AMONG THE FAMOUS, A FEW REMAIN MYSTERIOUS

One of the most pleasures of JAZZ LIVES is that some people find it to offer information or to ask for help in solving mysteries. A few weeks ago I received a most pleasant email from a woman in the Middle West. Margaret had found JAZZ LIVES and hoped I could answer a few questions.

I’m writing to you because I think you may like jazz as much as my dad did. He loved jazz, had a huge record collection (now gone, sadly) and large library of jazz related books. One of them, Jazzmen, by Frederic Ramsey, Jr. and Charles Edward Smith, he took with him when he went to hear his favorite players, and got autographs.
 
It’s a very special book, with autographs from: Louis Armstrong, Jack Teagarden, Gene Krupa, Wild Bill Davison, Earl “Fatha” Hines, Marshall Brown, Pee Wee Russell, Herman Autrey (trumpet), George Wettling, Ruby Braff, Joe Sullivan (they were friends; Joe came to our house and he and dad exchanged Christmas cards) Jimmy MacPartland, Henry “Red” Allen, George Brunis, Meade “Lux” Lewis, Joe Venuti, Al Kipp, Muggsy Spanier, Eddie Condon, Bud Freeman.   
 
There’s also a  Jim? P…? or Dueguis?, and possibly Gene Gifford. Also interesting, under Pew Wee Russell’s name is “e e mudder”. Please can you help me fill in the blanks?
My time in the English Department was helpful, and I told Margaret that I thought “e e mudder” was Pee Wee’s take on the poet e e cummings, someone he might have met or read or certainly heard of in all those years playing south of Fourteenth Street in Greenwich Village. But although I’ve done a good amount of handwriting-deciphering for book projects (as well as trying to figure out what my students might be writing in their untrained calligraphy) I couldn’t solve the mysteries. Perhaps JAZZ LIVES’ readers can?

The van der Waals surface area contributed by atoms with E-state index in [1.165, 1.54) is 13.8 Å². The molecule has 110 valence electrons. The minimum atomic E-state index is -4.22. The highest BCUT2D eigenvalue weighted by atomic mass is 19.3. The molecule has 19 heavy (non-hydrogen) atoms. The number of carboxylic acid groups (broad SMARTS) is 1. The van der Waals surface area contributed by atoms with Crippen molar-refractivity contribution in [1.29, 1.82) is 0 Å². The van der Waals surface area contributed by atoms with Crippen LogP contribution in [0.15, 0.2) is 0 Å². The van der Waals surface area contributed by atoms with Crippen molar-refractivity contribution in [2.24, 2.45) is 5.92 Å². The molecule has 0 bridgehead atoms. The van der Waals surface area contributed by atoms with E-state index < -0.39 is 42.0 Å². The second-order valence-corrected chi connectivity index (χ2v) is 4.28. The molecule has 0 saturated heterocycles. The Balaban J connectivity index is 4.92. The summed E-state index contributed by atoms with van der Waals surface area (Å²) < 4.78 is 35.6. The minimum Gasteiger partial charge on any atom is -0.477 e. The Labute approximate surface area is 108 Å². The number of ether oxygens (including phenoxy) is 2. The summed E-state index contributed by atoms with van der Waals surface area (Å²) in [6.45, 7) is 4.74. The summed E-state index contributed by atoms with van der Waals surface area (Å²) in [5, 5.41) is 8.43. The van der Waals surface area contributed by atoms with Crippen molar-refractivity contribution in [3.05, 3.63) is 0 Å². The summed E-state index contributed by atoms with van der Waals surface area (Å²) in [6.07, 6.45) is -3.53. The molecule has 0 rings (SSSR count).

Here are several pages from the writer’s father’s copy of JAZZMEN.
jazzpg1
Left, Marshall Brown, Pee Wee Russell and his alter ego, e e mudder, Herman Autrey, George Wettling, Ruby Braff.
Right, Joe Sullivan, Jimmy McPartland, Eddie Condon, Henry “Red” Allen.
jazzpg2
Left, Louis Armstrong in green, Earl Fatha Hines in red, and . . . Jim Deeguis?
News flash: my friend Kris Bauwens says the mysterious signature isn’t so mysterious: it’s Dizzy Gillespie.
Right, Bud Freeman, Jack Teagarden, Gene Krupa, Wild Bill Davison.
jazzpg3

Left, possibly Zutty Singleton, certainly Georg Brunis, Meade Lux Lewis, Joe Venuti.
Right, Al Kipp, Muggsy Spanier.
Any suggestions about “Jim Deeguis”? and perhaps-Zutty Singleton?  And some biography on Al Kipp? Thanks to Margaret for searching me out, and thanks for the devoted Phil, who had such friends . . .
May your happiness increase!

7 responses to “AMONG THE FAMOUS, A FEW REMAIN MYSTERIOUS

  1. Thank you Margaret for sending your autograph book to Michael!
    I can 99% concur with you re Pee Wee Russell’s alter signature was e.e mudder. My grandfather’s autograph book as same signature. Years ago, had my grandfather identify and tell us about the famous friends and their autographs. I am inspired to share our autograph of famous and lesser known. Great post! Thanks a zillion!

  2. Used to see Zutty on drums at Stuyvesant Casino in early 50s think he was Armstrong’s long time associate and a favorite drummer.

    Sent from my iPad

    >

  3. That’s indeed an artifact of jazz-historical importance: Those signatures alone make that book swing. — And I think you gonna dig THIS🙂

  4. Readers, click on that link to see something truly special! (And, no, this is not a spam solicitation.)

  5. I was thrilled to see my late grandfather, Al Kipp in these signatures. I hope this thread is still being monitored, here is some background:
    Al Kipp was a true musician at heart. He was one of those people who was just born with music in his soul. He loved almost every kind of music. He started playing many different instruments when he was a youngster and played in small clubs & bars as a one-man band by the time he was in his late teens. He then started his own band that played ‘Swing music’ in the 1940’s and even played in the Company Orchestra at Graphite Bronze in Cleveland. He primarily played the Upright Bass, but also played organ, piano, Sax, and guitar. He had a band for over 50 years that played standards and typical wedding reception dance. He also played in a Jazz/Dixieland band. He was very busy both Friday & Saturday nights every week of the year, playing up until just 3yrs before his death in 1996. He had an extensive collection of music recordings and met most of the music greats of his time, as he managed a radio station and was a disc jockey – his daytime job. He lived most of his life in Willoughby, OH, married to his late wife Julia Kipp (2015) and had 7 children, all still living.

  6. Dear Ian, such information is priceless. And to have it hand-delivered by a loving grandson is very precious. Thank you so much! Michael

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